On Wednesday she seemed fine, still had some bumps but dr had said it was okay, so she went to school.  Then Thursday morning I went in to get her up and she said she didn’t feel good.  She felt a little warm so I checked her temp and she was 100.1.  Hooray!  We saw high blood glucose readings most of the day and we just kind of hung around the house. She was feeling okay and seemed fine, just that low grade fever.  David had a cold Monday-Thursday so I thought maybe she was coming down with that since she had been sneezing somewhat in the morning.  Friday was the same, low grade fever most of the day and high BGs.  Around 4pm I decided that I might want to talk to her endo dr so I put a call in to the office, but the dr is only in our clinic on Thursday and they just said she would get the message when she came in next.  LAME!  So I sent her an email and told her what was going on and asked her to call me.

I didn’t hear back from the dr until Saturday afternoon, at which point Angelina’s bg’s had been on a downward trend and fever was all gone.  I missed the dr’s call by 5 minutes, but she pretty much just told me to keep doing what I was doing, which was correcting bgs at every meal and maybe erring on the side of more insulin when she ate.  So, that made me feel a little less out of control of the situation.  I don’t know why I am so obsessed with being in total control of this illness.  I know I will never be as effective at keeping her Bg in range as her pancreas was before diabetes.

So, then her bg’s started doing the up-down-up-down dance again.  She would be good in the morning (somewhere in the 100’s), then HIGH (like 300’s) at lunchtime, low again late afternoon or before dinner and we have been seeing that all week this week.  I have a feeling we are in for some carb ratio adjustments in the next few days.   Just waiting to hear back from the endo.

I Know, Mom!

Except she doesn’t know.  I feel like I am failing at being a t1’s mom. I have already started to get complacent and feeling like “I got this.”  I emptied her lunch box this morning to repack it, only to find a wholly uneaten sandwich. “Angelina, did you take insulin for this yesterday?”  “Yes.” “Did you make up carbs for it?”  “No.” “You have to eat what you take insulin for, it’s not an option.”  “Mom, I know!  My blood sugar was fine after, I got a 100!”  “This time. Next time, you might get a coma.”

I know that wasn’t the right thing to say to her, but I don’t think she takes it seriously enough. She’s not scared. I think she needs to be at least a little scared. Not enough to stop living a relatively normal life, but enough that she takes this all more seriously.  I get that she’s a kid, and kids take very little seriously.  They have parents to do that for them.  But this…well, this is something that I’m not always going to be around to remind her so she has to learn to be responsible for it herself.

She’s still having lows from honeymoon.  Twice in the past week she’s been low and I gave her a snack (Smarties, her choice) to bring it up only to find out 15 minutes later when I go to recheck her BG that she didn’t eat the snack.  I haven’t been checking her lunch box as soon as she gets home from school to see what she ate for lunch.  This is my error.  This is where I’ve gotten complacent because she was doing so well at doing what needed to be done.  It seemed like she understood how important it was, and how serious the consequences could be if she didn’t.  She’s so f***ing intelligent that I think I forget sometimes that she’s still only 9 years old.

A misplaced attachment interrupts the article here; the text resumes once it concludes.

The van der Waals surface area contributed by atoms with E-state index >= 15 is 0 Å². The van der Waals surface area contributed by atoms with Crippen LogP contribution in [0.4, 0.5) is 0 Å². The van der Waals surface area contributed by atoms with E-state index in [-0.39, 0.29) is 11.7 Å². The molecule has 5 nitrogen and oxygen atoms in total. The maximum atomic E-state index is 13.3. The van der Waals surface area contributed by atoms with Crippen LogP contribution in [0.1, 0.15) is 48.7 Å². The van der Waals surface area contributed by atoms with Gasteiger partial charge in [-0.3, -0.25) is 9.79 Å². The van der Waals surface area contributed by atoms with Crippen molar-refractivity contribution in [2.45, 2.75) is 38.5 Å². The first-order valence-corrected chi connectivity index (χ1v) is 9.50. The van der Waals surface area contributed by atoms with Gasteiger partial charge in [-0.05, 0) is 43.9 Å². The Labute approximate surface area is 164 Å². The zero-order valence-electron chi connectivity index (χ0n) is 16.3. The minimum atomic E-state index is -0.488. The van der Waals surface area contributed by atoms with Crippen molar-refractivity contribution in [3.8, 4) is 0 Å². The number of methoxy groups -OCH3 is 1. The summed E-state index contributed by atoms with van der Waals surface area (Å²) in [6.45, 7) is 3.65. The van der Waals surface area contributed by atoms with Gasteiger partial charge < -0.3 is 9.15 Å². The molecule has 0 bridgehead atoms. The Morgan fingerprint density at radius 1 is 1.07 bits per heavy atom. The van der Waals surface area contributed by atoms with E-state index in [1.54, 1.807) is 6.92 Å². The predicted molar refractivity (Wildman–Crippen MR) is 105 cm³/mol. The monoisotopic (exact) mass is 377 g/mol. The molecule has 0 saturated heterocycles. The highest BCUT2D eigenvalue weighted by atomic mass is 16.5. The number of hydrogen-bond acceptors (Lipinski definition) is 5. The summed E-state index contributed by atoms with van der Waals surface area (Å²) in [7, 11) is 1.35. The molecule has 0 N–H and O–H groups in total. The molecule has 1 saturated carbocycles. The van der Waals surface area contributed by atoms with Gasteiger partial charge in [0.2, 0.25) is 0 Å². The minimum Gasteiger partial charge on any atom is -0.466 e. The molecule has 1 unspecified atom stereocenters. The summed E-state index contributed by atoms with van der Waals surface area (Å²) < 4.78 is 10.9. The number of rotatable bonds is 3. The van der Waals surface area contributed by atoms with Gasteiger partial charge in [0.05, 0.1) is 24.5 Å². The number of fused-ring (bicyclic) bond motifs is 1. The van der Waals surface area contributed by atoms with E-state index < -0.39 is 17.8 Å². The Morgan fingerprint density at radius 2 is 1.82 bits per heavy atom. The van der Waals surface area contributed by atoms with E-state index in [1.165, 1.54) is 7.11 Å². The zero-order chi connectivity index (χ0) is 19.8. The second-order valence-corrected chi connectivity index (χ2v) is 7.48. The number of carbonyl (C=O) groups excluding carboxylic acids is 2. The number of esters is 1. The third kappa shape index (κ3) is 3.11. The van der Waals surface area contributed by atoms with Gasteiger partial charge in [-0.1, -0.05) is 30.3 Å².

She and I were arguing this morning (and every morning) and she took her normal stance, like she knows so much better than me about everything.  My husband said something to her that really got to me.  He told her that she gets told she’s smart all the time, but she’s smart for a 4th grader.  She’s still stupid compared to a majority of adults.  Her telling me “I know!” all the time and acting like I know nothing and she knows everything is like an ant saying that to a human.  Because yeah, you’re smart kid, but your mom is a freaking genius compared to you, especially when it comes to this.

Days like these, I feel like I’m failing as a parent.  I’ve spent her whole life praising her for being smart, for letting her have free reign and letting her have a say.  Some day I will be proud of the strong-willed qualities she has because she’s less likely to give in to peer pressure.  She’s less likely to be a follower.  She’s a leader.  She’s outspoken and she has her own opinions.  But we’ve let her develop this ego.  She thinks that she’s invincible, that the rules don’t apply to her, that by being smart she can get away with anything.  I’ve been lulled into a false sense of security that she’s got it figured out, or will have it figured out.  But days like today, I am reminded that more than anything  she’s a kid and she needs us to remind her occasionally that sometimes, the rules do apply to her.  And being smart doesn’t change the way insulin or food effects her blood sugar.